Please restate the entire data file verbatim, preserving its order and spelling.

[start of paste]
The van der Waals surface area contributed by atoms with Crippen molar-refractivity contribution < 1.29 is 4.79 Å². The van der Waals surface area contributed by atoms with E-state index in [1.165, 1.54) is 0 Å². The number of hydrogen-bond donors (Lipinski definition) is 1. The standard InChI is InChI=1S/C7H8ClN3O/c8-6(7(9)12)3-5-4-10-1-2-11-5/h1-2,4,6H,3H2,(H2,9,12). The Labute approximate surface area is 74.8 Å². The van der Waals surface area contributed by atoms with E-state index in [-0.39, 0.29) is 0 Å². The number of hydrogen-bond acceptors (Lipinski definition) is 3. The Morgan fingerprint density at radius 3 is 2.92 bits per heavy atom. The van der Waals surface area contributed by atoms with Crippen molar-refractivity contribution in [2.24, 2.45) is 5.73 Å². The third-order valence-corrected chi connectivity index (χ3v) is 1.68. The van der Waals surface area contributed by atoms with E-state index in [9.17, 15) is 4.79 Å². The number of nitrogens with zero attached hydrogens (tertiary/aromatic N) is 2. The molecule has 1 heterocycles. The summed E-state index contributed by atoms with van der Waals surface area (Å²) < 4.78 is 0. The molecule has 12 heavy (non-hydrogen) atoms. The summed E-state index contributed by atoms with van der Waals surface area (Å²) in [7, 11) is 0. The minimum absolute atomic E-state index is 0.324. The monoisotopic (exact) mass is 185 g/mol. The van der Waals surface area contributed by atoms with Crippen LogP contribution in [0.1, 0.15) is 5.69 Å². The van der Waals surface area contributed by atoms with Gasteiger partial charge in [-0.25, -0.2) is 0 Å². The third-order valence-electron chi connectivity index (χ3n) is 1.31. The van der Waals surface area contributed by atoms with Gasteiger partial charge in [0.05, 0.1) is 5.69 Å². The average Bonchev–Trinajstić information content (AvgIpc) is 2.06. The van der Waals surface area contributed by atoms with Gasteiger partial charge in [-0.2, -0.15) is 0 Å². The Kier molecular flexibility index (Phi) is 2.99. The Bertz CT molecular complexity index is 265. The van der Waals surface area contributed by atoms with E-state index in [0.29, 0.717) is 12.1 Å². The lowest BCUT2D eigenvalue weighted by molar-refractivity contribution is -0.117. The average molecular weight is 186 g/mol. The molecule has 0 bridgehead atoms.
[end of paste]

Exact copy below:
The van der Waals surface area contributed by atoms with Crippen molar-refractivity contribution < 1.29 is 4.79 Å². The van der Waals surface area contributed by atoms with E-state index in [1.165, 1.54) is 0 Å². The number of hydrogen-bond donors (Lipinski definition) is 1. The standard InChI is InChI=1S/C7H8ClN3O/c8-6(7(9)12)3-5-4-10-1-2-11-5/h1-2,4,6H,3H2,(H2,9,12). The Labute approximate surface area is 74.8 Å². The van der Waals surface area contributed by atoms with E-state index in [-0.39, 0.29) is 0 Å². The number of hydrogen-bond acceptors (Lipinski definition) is 3. The Morgan fingerprint density at radius 3 is 2.92 bits per heavy atom. The van der Waals surface area contributed by atoms with Crippen molar-refractivity contribution in [2.24, 2.45) is 5.73 Å². The third-order valence-corrected chi connectivity index (χ3v) is 1.68. The van der Waals surface area contributed by atoms with E-state index in [9.17, 15) is 4.79 Å². The number of nitrogens with zero attached hydrogens (tertiary/aromatic N) is 2. The molecule has 1 heterocycles. The summed E-state index contributed by atoms with van der Waals surface area (Å²) < 4.78 is 0. The molecule has 12 heavy (non-hydrogen) atoms. The summed E-state index contributed by atoms with van der Waals surface area (Å²) in [7, 11) is 0. The minimum absolute atomic E-state index is 0.324. The monoisotopic (exact) mass is 185 g/mol. The van der Waals surface area contributed by atoms with Crippen LogP contribution in [0.1, 0.15) is 5.69 Å². The van der Waals surface area contributed by atoms with Gasteiger partial charge in [-0.25, -0.2) is 0 Å². The third-order valence-electron chi connectivity index (χ3n) is 1.31. The van der Waals surface area contributed by atoms with Gasteiger partial charge in [0.05, 0.1) is 5.69 Å². The average Bonchev–Trinajstić information content (AvgIpc) is 2.06. The van der Waals surface area contributed by atoms with Gasteiger partial charge in [-0.2, -0.15) is 0 Å². The Kier molecular flexibility index (Phi) is 2.99. The Bertz CT molecular complexity index is 265. The van der Waals surface area contributed by atoms with E-state index in [0.29, 0.717) is 12.1 Å². The lowest BCUT2D eigenvalue weighted by molar-refractivity contribution is -0.117. The average molecular weight is 186 g/mol. The molecule has 0 bridgehead atoms.